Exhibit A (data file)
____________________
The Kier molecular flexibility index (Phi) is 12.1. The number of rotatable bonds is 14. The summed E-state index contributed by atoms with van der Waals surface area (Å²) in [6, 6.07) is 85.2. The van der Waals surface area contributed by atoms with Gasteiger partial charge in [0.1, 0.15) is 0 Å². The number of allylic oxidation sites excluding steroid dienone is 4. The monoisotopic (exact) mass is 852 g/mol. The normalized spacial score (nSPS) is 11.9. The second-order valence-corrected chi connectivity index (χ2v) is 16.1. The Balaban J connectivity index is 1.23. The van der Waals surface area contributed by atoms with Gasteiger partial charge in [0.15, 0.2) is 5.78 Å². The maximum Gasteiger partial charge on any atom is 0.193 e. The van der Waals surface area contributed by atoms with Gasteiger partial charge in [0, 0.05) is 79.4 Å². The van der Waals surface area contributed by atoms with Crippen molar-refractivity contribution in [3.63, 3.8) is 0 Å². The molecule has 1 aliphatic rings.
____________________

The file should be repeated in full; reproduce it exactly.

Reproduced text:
The Kier molecular flexibility index (Phi) is 12.1. The number of rotatable bonds is 14. The summed E-state index contributed by atoms with van der Waals surface area (Å²) in [6, 6.07) is 85.2. The van der Waals surface area contributed by atoms with Gasteiger partial charge in [0.1, 0.15) is 0 Å². The number of allylic oxidation sites excluding steroid dienone is 4. The monoisotopic (exact) mass is 852 g/mol. The normalized spacial score (nSPS) is 11.9. The second-order valence-corrected chi connectivity index (χ2v) is 16.1. The Balaban J connectivity index is 1.23. The van der Waals surface area contributed by atoms with Gasteiger partial charge in [0.15, 0.2) is 5.78 Å². The maximum Gasteiger partial charge on any atom is 0.193 e. The van der Waals surface area contributed by atoms with Gasteiger partial charge in [0, 0.05) is 79.4 Å². The van der Waals surface area contributed by atoms with Crippen molar-refractivity contribution in [3.63, 3.8) is 0 Å². The molecule has 1 aliphatic rings.